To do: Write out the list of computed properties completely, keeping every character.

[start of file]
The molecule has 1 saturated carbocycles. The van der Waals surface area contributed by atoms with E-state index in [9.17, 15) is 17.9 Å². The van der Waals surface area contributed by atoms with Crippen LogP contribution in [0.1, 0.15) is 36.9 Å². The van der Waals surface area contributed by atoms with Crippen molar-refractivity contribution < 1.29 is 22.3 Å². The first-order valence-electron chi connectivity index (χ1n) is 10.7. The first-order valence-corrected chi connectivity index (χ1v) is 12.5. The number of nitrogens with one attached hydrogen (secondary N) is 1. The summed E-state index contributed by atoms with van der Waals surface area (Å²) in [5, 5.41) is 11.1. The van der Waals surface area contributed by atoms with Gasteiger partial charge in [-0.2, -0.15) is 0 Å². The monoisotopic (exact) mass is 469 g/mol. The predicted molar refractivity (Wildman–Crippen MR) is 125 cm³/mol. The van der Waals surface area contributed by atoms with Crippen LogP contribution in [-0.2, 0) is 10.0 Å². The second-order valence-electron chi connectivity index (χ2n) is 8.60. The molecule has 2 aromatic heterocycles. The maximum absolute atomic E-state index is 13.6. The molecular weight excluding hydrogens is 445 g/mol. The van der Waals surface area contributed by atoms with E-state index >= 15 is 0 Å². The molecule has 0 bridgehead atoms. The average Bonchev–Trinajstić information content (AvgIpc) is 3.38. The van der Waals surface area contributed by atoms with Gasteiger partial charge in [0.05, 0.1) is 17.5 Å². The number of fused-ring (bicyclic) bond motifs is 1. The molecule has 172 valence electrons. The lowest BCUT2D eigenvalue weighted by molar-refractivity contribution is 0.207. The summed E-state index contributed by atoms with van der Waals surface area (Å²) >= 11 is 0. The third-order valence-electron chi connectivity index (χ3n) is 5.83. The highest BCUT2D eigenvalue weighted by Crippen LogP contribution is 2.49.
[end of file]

The molecule has 1 saturated carbocycles. The van der Waals surface area contributed by atoms with E-state index in [9.17, 15) is 17.9 Å². The van der Waals surface area contributed by atoms with Crippen LogP contribution in [0.1, 0.15) is 36.9 Å². The van der Waals surface area contributed by atoms with Crippen molar-refractivity contribution < 1.29 is 22.3 Å². The first-order valence-electron chi connectivity index (χ1n) is 10.7. The first-order valence-corrected chi connectivity index (χ1v) is 12.5. The number of nitrogens with one attached hydrogen (secondary N) is 1. The summed E-state index contributed by atoms with van der Waals surface area (Å²) in [5, 5.41) is 11.1. The van der Waals surface area contributed by atoms with Gasteiger partial charge in [-0.2, -0.15) is 0 Å². The monoisotopic (exact) mass is 469 g/mol. The predicted molar refractivity (Wildman–Crippen MR) is 125 cm³/mol. The van der Waals surface area contributed by atoms with Crippen LogP contribution in [-0.2, 0) is 10.0 Å². The second-order valence-electron chi connectivity index (χ2n) is 8.60. The molecule has 2 aromatic heterocycles. The maximum absolute atomic E-state index is 13.6. The molecular weight excluding hydrogens is 445 g/mol. The van der Waals surface area contributed by atoms with E-state index >= 15 is 0 Å². The molecule has 0 bridgehead atoms. The average Bonchev–Trinajstić information content (AvgIpc) is 3.38. The van der Waals surface area contributed by atoms with Gasteiger partial charge in [0.05, 0.1) is 17.5 Å². The number of fused-ring (bicyclic) bond motifs is 1. The molecule has 172 valence electrons. The lowest BCUT2D eigenvalue weighted by molar-refractivity contribution is 0.207. The summed E-state index contributed by atoms with van der Waals surface area (Å²) >= 11 is 0. The third-order valence-electron chi connectivity index (χ3n) is 5.83. The highest BCUT2D eigenvalue weighted by Crippen LogP contribution is 2.49.